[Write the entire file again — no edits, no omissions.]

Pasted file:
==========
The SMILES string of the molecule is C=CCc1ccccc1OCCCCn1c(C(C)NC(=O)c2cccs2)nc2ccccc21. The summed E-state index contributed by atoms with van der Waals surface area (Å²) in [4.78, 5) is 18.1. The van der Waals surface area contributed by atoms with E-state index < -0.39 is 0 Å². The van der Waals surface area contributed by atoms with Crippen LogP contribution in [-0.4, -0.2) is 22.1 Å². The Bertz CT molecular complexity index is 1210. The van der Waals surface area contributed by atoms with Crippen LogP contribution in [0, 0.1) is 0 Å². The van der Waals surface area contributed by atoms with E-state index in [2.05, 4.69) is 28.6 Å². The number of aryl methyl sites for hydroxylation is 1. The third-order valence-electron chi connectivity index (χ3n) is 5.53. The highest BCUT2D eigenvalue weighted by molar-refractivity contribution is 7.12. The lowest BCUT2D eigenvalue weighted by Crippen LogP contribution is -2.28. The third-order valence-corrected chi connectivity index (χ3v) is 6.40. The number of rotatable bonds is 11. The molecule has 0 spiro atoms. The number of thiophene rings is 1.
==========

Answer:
The SMILES string of the molecule is C=CCc1ccccc1OCCCCn1c(C(C)NC(=O)c2cccs2)nc2ccccc21. The summed E-state index contributed by atoms with van der Waals surface area (Å²) in [4.78, 5) is 18.1. The van der Waals surface area contributed by atoms with E-state index < -0.39 is 0 Å². The van der Waals surface area contributed by atoms with Crippen LogP contribution in [-0.4, -0.2) is 22.1 Å². The Bertz CT molecular complexity index is 1210. The van der Waals surface area contributed by atoms with Crippen LogP contribution in [0, 0.1) is 0 Å². The van der Waals surface area contributed by atoms with E-state index in [2.05, 4.69) is 28.6 Å². The number of aryl methyl sites for hydroxylation is 1. The third-order valence-electron chi connectivity index (χ3n) is 5.53. The highest BCUT2D eigenvalue weighted by molar-refractivity contribution is 7.12. The lowest BCUT2D eigenvalue weighted by Crippen LogP contribution is -2.28. The third-order valence-corrected chi connectivity index (χ3v) is 6.40. The number of rotatable bonds is 11. The molecule has 0 spiro atoms. The number of thiophene rings is 1.